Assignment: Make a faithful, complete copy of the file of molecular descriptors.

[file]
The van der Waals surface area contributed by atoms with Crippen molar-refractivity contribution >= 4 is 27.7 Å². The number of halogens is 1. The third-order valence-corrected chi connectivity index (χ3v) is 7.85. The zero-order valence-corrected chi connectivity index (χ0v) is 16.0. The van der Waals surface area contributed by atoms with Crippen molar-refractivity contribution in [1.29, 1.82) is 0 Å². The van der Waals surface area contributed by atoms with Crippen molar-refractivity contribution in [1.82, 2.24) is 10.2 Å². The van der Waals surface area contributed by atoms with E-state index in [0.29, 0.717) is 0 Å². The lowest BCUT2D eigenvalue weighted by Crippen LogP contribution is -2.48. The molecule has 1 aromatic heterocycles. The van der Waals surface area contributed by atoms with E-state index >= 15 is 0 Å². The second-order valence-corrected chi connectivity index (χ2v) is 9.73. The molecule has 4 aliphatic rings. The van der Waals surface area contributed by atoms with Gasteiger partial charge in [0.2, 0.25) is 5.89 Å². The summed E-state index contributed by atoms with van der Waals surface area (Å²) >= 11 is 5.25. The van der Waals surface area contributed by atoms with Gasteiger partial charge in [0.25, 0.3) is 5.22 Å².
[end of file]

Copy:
The van der Waals surface area contributed by atoms with Crippen molar-refractivity contribution >= 4 is 27.7 Å². The number of halogens is 1. The third-order valence-corrected chi connectivity index (χ3v) is 7.85. The zero-order valence-corrected chi connectivity index (χ0v) is 16.0. The van der Waals surface area contributed by atoms with Crippen molar-refractivity contribution in [1.29, 1.82) is 0 Å². The van der Waals surface area contributed by atoms with Crippen molar-refractivity contribution in [1.82, 2.24) is 10.2 Å². The van der Waals surface area contributed by atoms with E-state index in [0.29, 0.717) is 0 Å². The lowest BCUT2D eigenvalue weighted by Crippen LogP contribution is -2.48. The molecule has 1 aromatic heterocycles. The van der Waals surface area contributed by atoms with E-state index >= 15 is 0 Å². The second-order valence-corrected chi connectivity index (χ2v) is 9.73. The molecule has 4 aliphatic rings. The van der Waals surface area contributed by atoms with Gasteiger partial charge in [0.2, 0.25) is 5.89 Å². The summed E-state index contributed by atoms with van der Waals surface area (Å²) >= 11 is 5.25. The van der Waals surface area contributed by atoms with Gasteiger partial charge in [0.25, 0.3) is 5.22 Å².